Fragmented Films June 2010

Thomas Edison once suggested that the body’s chief function was to carry the brain around. So too for Ron Jeremy. Though his function differs a little. He has to lug around his One Eyed Monster (Dv1). It’s a one joke film where whilst shooting a porn flick in a secluded cabin Jeremy’s enormous phallus is invaded by aliens, detaches from his body and goes on a murderous spree. It’s classy fun for the whole family.

Le Corbeau (Directors Suite), or The Raven is a paranoid 1943 whodunit from the French suspense master Henri- Georges Clouzot. A small town is torn apart by fear and suspicion as a campaign of mysterious poison pen letters reveal the dark secrets of all inhabitants. You can draw links to Clouzot’s experience of Nazi occupation as societies order quickly evaporates. It’s tense, sinister, and comes with Tarantino approval, having placed its poster in the lobby of his Inglorious Bastards cinema.

Black Dynamite (Hopscotch) is the Forest Gump of blacksploitation. The 2009 film steals every 70’s blacksploitation cliche and packs it into the impossibly smooth title character. He knows kung fu, was in Nam, hangs with the Black Panthers, and protects the hookers and orphans. He also beds seven ‘bitches’ at once and avenges his brother’s death to super slick wah wah guitar. It’s knowingly ludicrous. Like when his lady tries to leave. “You can go, or you can cum.” He offers. Cue wah wucka wucka wah. It’s probably when Richard Nixon attacks him with nunchuckas that you wonder how far over the top this film can go. The answer is further.

Timecrimes (DV1) is an intelligent Spanish time travel jigsaw. It begins in the middle and works its way out. You can’t afford to miss a single detail. It begins by asking who’s the creepy stranger wrapped in a pink bandage? And why is a women stripping in the woods? Winding up implicating the viewer in notions of voyeurism, causality and destiny whilst delivering a white knuckle thriller. Apparently Cronenberg is remaking it for us gringos.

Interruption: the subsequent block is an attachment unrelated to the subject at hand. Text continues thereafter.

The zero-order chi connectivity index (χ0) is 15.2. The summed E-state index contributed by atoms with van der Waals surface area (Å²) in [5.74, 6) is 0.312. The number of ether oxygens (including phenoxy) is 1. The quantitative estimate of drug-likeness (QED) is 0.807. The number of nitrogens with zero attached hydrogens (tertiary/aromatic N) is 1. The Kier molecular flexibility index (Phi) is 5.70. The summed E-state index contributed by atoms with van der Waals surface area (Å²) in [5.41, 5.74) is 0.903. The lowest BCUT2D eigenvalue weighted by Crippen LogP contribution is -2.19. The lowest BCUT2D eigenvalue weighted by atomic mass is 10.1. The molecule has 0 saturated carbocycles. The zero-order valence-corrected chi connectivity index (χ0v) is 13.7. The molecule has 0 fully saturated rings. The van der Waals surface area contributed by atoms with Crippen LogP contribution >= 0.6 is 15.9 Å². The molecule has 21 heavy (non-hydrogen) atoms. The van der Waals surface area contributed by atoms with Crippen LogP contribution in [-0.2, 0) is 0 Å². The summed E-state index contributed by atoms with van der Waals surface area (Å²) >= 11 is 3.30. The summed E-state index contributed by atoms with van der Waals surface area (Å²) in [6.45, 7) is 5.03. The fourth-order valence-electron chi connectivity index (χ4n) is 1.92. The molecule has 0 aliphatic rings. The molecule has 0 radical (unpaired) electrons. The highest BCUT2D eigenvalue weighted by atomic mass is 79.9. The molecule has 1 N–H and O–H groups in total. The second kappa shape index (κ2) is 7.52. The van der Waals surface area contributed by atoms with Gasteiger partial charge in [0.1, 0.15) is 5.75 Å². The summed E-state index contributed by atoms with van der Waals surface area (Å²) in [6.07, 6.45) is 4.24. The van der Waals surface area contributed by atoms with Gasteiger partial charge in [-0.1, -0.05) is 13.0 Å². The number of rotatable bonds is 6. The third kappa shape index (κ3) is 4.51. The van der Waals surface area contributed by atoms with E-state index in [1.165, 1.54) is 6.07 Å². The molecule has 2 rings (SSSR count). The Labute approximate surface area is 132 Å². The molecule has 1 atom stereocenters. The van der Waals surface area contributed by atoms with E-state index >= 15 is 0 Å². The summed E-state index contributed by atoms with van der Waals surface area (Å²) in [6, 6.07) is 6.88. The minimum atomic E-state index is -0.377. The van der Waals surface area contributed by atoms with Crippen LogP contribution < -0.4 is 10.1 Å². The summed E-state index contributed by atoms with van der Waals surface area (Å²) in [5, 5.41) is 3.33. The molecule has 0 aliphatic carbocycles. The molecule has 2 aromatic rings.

If you thought suicide was the end then think again. Wristcutters: A Love Story (Dv1) is a bizarre parallel universe where everything is just a little bit worse than our own. Possessing a dark whimsical humour, it’s essentially a quirky slacker road-movie through purgatory, encountering mysterious offbeat characters like Tom Waits.

No one does bleak addictive crime TV like Denmark. First with The Eagle and now The Killing (SBS/Madman), a ten part series that begins with a violent sexual crime and follows the investigation through multiple red herrings and all levels of government. Apparently no one in Denmark tells the truth. It’s a cracker.

Finally Directors Suite have quietly been releasing a season of Japanese auteur Kenji Mizoguchi’s films from the 40’s and 50’s. Whilst Kurosawa always gets the acclaim, Mizoguchi’s films such as Street of Shame and the epic The Loyal 47 Ronin possess a raw humanist spirit tackling social inequality with a rare kind of beauty and understanding.


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